Jessica Hale, Mom of 2
Halloween is serious fun in our house. When the kids were young, preparations for costume ideas began as soon as school supplies appeared in the stores. Every year, we would trick or treat with family members in their neighborhood. We have many great memories of those nights.
My niece has severe peanut and tree-nut allergies. When she became aware of the Teal Pumpkin Project, a program that promotes non-food treats for Halloween, she was very excited and jumped right into raising food allergy awareness for herself and others. She painted a pumpkin teal and posted signs that her house offered both nut-free and non-food treats. On this particular Halloween, she handed out treats for a bit, and then we all went out to walk the neighborhood together.
When we got home, we were horrified to see that the front yard had been vandalized, the teal pumpkin had been smashed, and several bags of peanut M&Ms had been opened and crushed on the walkway to the house. I can’t say that I will ever understand how someone can be so careless with another person’s feelings and health.
My niece’s peanut allergy is life-threatening; she gets sick from simply touching the oil left behind by nuts. We were stunned and upset as we cleaned up in silence. I wish I could say this was the extent of the bullying she received for having food allergies, but school was and still is difficult and unsafe.
According to Food Allergy Research and Education (FARE), one in 13 children in the U.S. has a food allergy. That’s about two children in every classroom. Chances are your child either suffers from a food allergy or intolerance or knows someone who does. Nearly 40 percent of children with food allergies have experienced a severe or life-threatening reaction, such as anaphylaxis, at school. Approximately one-third of children with food allergies report that they have been bullied because of their allergies. Sadly, children with food allergies are unlikely to tell their parents they are being bullied.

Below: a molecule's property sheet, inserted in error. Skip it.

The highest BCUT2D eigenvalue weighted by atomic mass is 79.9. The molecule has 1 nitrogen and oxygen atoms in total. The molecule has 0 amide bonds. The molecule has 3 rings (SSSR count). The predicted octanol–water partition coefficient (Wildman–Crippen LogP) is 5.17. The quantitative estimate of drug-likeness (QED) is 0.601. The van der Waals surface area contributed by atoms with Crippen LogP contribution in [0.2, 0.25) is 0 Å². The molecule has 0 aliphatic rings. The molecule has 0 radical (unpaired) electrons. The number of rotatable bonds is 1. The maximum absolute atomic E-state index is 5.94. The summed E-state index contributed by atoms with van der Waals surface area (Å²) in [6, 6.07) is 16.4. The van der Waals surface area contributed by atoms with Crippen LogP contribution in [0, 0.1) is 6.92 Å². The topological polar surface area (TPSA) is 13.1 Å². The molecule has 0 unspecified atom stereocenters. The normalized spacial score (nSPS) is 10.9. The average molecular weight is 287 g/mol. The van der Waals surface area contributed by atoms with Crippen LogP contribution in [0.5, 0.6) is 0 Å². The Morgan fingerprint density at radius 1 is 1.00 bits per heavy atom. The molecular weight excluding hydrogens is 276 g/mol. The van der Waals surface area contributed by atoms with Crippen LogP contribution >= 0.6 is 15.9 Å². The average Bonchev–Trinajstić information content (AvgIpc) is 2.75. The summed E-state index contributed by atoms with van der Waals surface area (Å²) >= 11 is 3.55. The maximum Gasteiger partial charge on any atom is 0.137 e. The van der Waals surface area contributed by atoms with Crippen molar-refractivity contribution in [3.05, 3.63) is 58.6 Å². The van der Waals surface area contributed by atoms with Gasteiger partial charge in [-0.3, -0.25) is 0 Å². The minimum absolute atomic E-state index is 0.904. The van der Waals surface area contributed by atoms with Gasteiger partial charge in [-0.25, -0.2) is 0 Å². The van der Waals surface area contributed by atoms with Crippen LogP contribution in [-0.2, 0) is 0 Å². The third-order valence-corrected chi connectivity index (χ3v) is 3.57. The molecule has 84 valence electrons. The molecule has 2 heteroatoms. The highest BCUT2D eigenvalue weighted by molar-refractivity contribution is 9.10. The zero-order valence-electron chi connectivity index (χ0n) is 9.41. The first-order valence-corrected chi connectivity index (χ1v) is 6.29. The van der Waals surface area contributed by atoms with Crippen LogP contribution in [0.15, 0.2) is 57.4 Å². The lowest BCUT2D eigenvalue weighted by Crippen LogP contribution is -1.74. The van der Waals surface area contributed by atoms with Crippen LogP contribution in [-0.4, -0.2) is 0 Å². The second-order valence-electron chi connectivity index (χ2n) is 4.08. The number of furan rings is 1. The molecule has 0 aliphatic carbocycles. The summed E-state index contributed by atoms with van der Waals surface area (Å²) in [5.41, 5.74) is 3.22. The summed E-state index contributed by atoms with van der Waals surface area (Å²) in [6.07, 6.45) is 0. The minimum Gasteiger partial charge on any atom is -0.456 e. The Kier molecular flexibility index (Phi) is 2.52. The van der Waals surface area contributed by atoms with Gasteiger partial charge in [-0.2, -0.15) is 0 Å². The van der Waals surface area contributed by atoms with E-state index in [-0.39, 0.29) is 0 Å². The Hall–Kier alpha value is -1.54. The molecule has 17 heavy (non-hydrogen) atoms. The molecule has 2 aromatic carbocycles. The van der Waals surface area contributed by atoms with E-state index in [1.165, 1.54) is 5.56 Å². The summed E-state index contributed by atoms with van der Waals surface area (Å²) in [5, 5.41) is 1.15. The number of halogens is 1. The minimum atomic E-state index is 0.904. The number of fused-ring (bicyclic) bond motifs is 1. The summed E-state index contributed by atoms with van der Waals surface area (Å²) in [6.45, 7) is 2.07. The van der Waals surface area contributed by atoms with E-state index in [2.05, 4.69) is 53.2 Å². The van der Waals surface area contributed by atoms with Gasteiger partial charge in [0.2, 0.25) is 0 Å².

October is National Bullying Prevention Month. The goal is to encourage communities to work together to stop bullying by increasing awareness of the frequency of bullying and how it affects children of all ages. Bullying is defined as any “unwanted, aggressive behavior.” The bully’s intention is to create an imbalance of power in an effort to control or harm the other person. A bully uses many different tactics, including physical force or intimidation, verbal assaults, or social isolation to harm the person being bullied.
According to the American Society for the Positive Care of Children (ASPCC), approximately 30 percent of young people admit to bullying, 30 percent report having been bullied, and 70 percent of young people have witnessed bullying and have done nothing to stop it. The act of bullying creates lasting effects for all involved, including the bully. From emotional and mental health issues for the bullied, to increased aggressiveness as a child ages for the bully, the aftereffects of bullying can be tragic.
The true goal is to prevent bullying before it happens. When that is not possible, recognizing the behavior as it is happening and intervening is imperative. Teaching young ones to recognize the behavior and to ask for help is vital in diffusing a bully’s ability to cause harm.
The best way to prevent bullying is to talk about it. Parents and teachers can set an example by creating a safe environment at school. Many elementary schools provide programs to teach children about bullying and what they can do to stop it. Teaching children that their voices will be heard when they see something wrong is an important first step. Taking action is the second. Following up on the situation and providing consequences for the bullying offense are an important part of the process. Our children need to be aware that they are safe at school and in the community.
As for my niece, she is older now and will be in high school soon. She has had to endure a lot of criticism, as has her mother, for the tireless efforts made to keep her safe at school. When a child has a severe food allergy, a life is at stake. Although individuals with food allergies did not choose the condition, it remains their burden to educate their peers regarding their condition. As if being a child/tween/teenager isn’t already hard enough!